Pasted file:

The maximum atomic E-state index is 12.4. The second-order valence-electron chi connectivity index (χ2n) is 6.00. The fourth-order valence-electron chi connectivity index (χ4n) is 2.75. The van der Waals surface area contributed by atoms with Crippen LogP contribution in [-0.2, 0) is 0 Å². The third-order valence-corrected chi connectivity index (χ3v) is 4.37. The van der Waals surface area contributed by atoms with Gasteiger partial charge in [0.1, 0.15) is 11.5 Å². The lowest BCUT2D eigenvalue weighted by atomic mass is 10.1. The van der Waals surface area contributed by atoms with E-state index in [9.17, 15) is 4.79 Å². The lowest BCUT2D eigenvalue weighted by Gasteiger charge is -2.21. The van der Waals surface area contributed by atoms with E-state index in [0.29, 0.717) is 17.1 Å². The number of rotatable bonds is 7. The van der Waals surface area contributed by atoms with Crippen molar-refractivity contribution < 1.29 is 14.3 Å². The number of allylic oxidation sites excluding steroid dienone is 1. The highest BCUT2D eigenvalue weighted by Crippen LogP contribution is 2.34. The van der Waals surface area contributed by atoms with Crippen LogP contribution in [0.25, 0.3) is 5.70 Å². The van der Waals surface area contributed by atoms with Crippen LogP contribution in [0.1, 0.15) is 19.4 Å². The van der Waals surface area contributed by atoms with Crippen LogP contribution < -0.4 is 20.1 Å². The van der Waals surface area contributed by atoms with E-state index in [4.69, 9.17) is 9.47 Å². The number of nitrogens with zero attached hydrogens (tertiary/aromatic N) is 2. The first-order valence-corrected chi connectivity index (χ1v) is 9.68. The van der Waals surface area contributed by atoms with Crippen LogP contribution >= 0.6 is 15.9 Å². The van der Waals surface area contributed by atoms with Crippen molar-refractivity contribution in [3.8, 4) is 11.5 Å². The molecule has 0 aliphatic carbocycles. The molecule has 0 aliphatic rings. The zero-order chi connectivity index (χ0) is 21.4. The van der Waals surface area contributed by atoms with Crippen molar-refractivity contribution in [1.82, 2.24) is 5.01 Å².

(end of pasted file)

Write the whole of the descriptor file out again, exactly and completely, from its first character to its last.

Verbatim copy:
The maximum atomic E-state index is 12.4. The second-order valence-electron chi connectivity index (χ2n) is 6.00. The fourth-order valence-electron chi connectivity index (χ4n) is 2.75. The van der Waals surface area contributed by atoms with Crippen LogP contribution in [-0.2, 0) is 0 Å². The third-order valence-corrected chi connectivity index (χ3v) is 4.37. The van der Waals surface area contributed by atoms with Gasteiger partial charge in [0.1, 0.15) is 11.5 Å². The lowest BCUT2D eigenvalue weighted by atomic mass is 10.1. The van der Waals surface area contributed by atoms with E-state index in [9.17, 15) is 4.79 Å². The lowest BCUT2D eigenvalue weighted by Gasteiger charge is -2.21. The van der Waals surface area contributed by atoms with E-state index in [0.29, 0.717) is 17.1 Å². The number of rotatable bonds is 7. The van der Waals surface area contributed by atoms with Crippen molar-refractivity contribution < 1.29 is 14.3 Å². The number of allylic oxidation sites excluding steroid dienone is 1. The highest BCUT2D eigenvalue weighted by Crippen LogP contribution is 2.34. The van der Waals surface area contributed by atoms with Crippen LogP contribution in [0.25, 0.3) is 5.70 Å². The van der Waals surface area contributed by atoms with Crippen LogP contribution in [0.1, 0.15) is 19.4 Å². The van der Waals surface area contributed by atoms with Crippen LogP contribution < -0.4 is 20.1 Å². The van der Waals surface area contributed by atoms with E-state index in [4.69, 9.17) is 9.47 Å². The number of nitrogens with zero attached hydrogens (tertiary/aromatic N) is 2. The first-order valence-corrected chi connectivity index (χ1v) is 9.68. The van der Waals surface area contributed by atoms with Crippen LogP contribution >= 0.6 is 15.9 Å². The van der Waals surface area contributed by atoms with Crippen molar-refractivity contribution in [3.8, 4) is 11.5 Å². The molecule has 0 aliphatic carbocycles. The molecule has 0 aliphatic rings. The zero-order chi connectivity index (χ0) is 21.4. The van der Waals surface area contributed by atoms with Crippen molar-refractivity contribution in [1.82, 2.24) is 5.01 Å².